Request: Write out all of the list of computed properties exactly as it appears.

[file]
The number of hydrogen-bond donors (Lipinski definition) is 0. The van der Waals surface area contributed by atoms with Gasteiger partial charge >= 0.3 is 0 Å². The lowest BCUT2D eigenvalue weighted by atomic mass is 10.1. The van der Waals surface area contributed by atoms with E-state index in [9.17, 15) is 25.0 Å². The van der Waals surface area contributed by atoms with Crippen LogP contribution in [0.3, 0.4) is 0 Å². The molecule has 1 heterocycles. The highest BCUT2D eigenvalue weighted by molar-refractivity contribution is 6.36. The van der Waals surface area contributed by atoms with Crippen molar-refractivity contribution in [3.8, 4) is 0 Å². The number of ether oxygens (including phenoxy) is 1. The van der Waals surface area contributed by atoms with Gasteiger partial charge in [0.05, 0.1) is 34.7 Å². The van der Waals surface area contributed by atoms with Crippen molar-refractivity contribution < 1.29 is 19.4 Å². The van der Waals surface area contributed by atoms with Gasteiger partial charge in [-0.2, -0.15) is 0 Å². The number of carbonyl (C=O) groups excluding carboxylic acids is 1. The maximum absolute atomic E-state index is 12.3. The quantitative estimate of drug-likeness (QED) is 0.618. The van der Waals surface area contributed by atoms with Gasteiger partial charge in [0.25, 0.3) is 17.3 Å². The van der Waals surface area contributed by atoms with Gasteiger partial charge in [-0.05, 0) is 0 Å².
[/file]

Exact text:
The number of hydrogen-bond donors (Lipinski definition) is 0. The van der Waals surface area contributed by atoms with Gasteiger partial charge >= 0.3 is 0 Å². The lowest BCUT2D eigenvalue weighted by atomic mass is 10.1. The van der Waals surface area contributed by atoms with E-state index in [9.17, 15) is 25.0 Å². The van der Waals surface area contributed by atoms with Crippen LogP contribution in [0.3, 0.4) is 0 Å². The molecule has 1 heterocycles. The highest BCUT2D eigenvalue weighted by molar-refractivity contribution is 6.36. The van der Waals surface area contributed by atoms with Crippen molar-refractivity contribution in [3.8, 4) is 0 Å². The number of ether oxygens (including phenoxy) is 1. The van der Waals surface area contributed by atoms with Gasteiger partial charge in [0.05, 0.1) is 34.7 Å². The van der Waals surface area contributed by atoms with Crippen molar-refractivity contribution < 1.29 is 19.4 Å². The van der Waals surface area contributed by atoms with Gasteiger partial charge in [-0.2, -0.15) is 0 Å². The number of carbonyl (C=O) groups excluding carboxylic acids is 1. The maximum absolute atomic E-state index is 12.3. The quantitative estimate of drug-likeness (QED) is 0.618. The van der Waals surface area contributed by atoms with Gasteiger partial charge in [0.25, 0.3) is 17.3 Å². The van der Waals surface area contributed by atoms with Gasteiger partial charge in [-0.05, 0) is 0 Å².